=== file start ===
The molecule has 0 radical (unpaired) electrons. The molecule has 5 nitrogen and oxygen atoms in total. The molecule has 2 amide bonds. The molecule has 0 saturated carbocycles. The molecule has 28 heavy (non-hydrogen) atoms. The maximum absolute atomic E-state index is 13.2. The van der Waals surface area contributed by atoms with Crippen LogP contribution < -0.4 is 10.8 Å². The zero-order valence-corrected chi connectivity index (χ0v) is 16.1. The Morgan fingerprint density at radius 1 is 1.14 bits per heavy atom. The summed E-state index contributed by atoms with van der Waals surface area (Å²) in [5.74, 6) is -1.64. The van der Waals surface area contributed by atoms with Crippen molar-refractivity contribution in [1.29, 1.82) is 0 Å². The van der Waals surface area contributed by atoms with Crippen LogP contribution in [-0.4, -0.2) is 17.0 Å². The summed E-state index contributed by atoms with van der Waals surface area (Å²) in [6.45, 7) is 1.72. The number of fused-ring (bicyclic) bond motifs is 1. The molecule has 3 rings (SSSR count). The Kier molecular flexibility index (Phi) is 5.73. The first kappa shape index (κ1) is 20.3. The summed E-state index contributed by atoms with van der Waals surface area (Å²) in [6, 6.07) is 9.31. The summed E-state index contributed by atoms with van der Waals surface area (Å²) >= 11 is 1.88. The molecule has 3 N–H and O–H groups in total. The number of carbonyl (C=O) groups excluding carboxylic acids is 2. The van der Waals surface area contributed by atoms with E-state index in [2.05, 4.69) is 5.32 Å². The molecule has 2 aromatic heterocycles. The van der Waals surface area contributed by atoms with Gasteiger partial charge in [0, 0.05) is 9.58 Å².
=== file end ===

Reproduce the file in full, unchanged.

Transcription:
The molecule has 0 radical (unpaired) electrons. The molecule has 5 nitrogen and oxygen atoms in total. The molecule has 2 amide bonds. The molecule has 0 saturated carbocycles. The molecule has 28 heavy (non-hydrogen) atoms. The maximum absolute atomic E-state index is 13.2. The van der Waals surface area contributed by atoms with Crippen LogP contribution < -0.4 is 10.8 Å². The zero-order valence-corrected chi connectivity index (χ0v) is 16.1. The Morgan fingerprint density at radius 1 is 1.14 bits per heavy atom. The summed E-state index contributed by atoms with van der Waals surface area (Å²) in [5.74, 6) is -1.64. The van der Waals surface area contributed by atoms with Crippen molar-refractivity contribution in [1.29, 1.82) is 0 Å². The van der Waals surface area contributed by atoms with Crippen LogP contribution in [-0.4, -0.2) is 17.0 Å². The summed E-state index contributed by atoms with van der Waals surface area (Å²) in [6.45, 7) is 1.72. The number of fused-ring (bicyclic) bond motifs is 1. The molecule has 3 rings (SSSR count). The Kier molecular flexibility index (Phi) is 5.73. The first kappa shape index (κ1) is 20.3. The summed E-state index contributed by atoms with van der Waals surface area (Å²) in [6, 6.07) is 9.31. The summed E-state index contributed by atoms with van der Waals surface area (Å²) >= 11 is 1.88. The molecule has 3 N–H and O–H groups in total. The number of carbonyl (C=O) groups excluding carboxylic acids is 2. The van der Waals surface area contributed by atoms with E-state index in [2.05, 4.69) is 5.32 Å². The molecule has 2 aromatic heterocycles. The van der Waals surface area contributed by atoms with Gasteiger partial charge in [0, 0.05) is 9.58 Å².